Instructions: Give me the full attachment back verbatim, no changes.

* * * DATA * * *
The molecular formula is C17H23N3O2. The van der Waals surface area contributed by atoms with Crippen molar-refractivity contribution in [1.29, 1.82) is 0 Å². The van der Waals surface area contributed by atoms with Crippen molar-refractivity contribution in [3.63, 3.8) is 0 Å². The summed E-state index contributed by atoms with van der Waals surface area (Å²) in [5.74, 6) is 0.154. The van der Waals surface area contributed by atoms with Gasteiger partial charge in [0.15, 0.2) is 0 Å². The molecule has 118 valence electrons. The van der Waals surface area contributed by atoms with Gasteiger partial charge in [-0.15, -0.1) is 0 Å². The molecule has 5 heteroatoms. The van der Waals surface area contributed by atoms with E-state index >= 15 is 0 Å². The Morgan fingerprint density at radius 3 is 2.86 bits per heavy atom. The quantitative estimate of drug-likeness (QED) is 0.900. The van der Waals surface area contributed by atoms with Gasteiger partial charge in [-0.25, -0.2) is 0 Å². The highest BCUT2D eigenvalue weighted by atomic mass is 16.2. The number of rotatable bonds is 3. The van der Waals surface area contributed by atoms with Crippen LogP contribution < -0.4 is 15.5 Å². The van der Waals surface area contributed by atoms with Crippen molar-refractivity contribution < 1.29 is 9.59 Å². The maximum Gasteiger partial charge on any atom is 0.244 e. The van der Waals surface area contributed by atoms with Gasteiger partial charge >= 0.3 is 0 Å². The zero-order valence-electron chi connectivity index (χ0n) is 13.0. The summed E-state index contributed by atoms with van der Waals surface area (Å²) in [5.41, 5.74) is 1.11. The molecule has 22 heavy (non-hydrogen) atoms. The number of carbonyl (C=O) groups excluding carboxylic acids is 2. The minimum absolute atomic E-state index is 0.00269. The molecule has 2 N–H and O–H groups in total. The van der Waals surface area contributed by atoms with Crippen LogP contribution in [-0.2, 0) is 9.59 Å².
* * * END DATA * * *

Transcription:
The molecular formula is C17H23N3O2. The van der Waals surface area contributed by atoms with Crippen molar-refractivity contribution in [1.29, 1.82) is 0 Å². The van der Waals surface area contributed by atoms with Crippen molar-refractivity contribution in [3.63, 3.8) is 0 Å². The summed E-state index contributed by atoms with van der Waals surface area (Å²) in [5.74, 6) is 0.154. The van der Waals surface area contributed by atoms with Gasteiger partial charge in [0.15, 0.2) is 0 Å². The molecule has 118 valence electrons. The van der Waals surface area contributed by atoms with Gasteiger partial charge in [-0.15, -0.1) is 0 Å². The molecule has 5 heteroatoms. The van der Waals surface area contributed by atoms with E-state index >= 15 is 0 Å². The Morgan fingerprint density at radius 3 is 2.86 bits per heavy atom. The quantitative estimate of drug-likeness (QED) is 0.900. The van der Waals surface area contributed by atoms with Gasteiger partial charge in [-0.25, -0.2) is 0 Å². The highest BCUT2D eigenvalue weighted by atomic mass is 16.2. The number of rotatable bonds is 3. The van der Waals surface area contributed by atoms with Crippen LogP contribution < -0.4 is 15.5 Å². The van der Waals surface area contributed by atoms with Crippen molar-refractivity contribution < 1.29 is 9.59 Å². The maximum Gasteiger partial charge on any atom is 0.244 e. The van der Waals surface area contributed by atoms with Gasteiger partial charge >= 0.3 is 0 Å². The zero-order valence-electron chi connectivity index (χ0n) is 13.0. The summed E-state index contributed by atoms with van der Waals surface area (Å²) in [5.41, 5.74) is 1.11. The molecule has 22 heavy (non-hydrogen) atoms. The number of carbonyl (C=O) groups excluding carboxylic acids is 2. The minimum absolute atomic E-state index is 0.00269. The molecule has 2 N–H and O–H groups in total. The van der Waals surface area contributed by atoms with Crippen LogP contribution in [-0.2, 0) is 9.59 Å².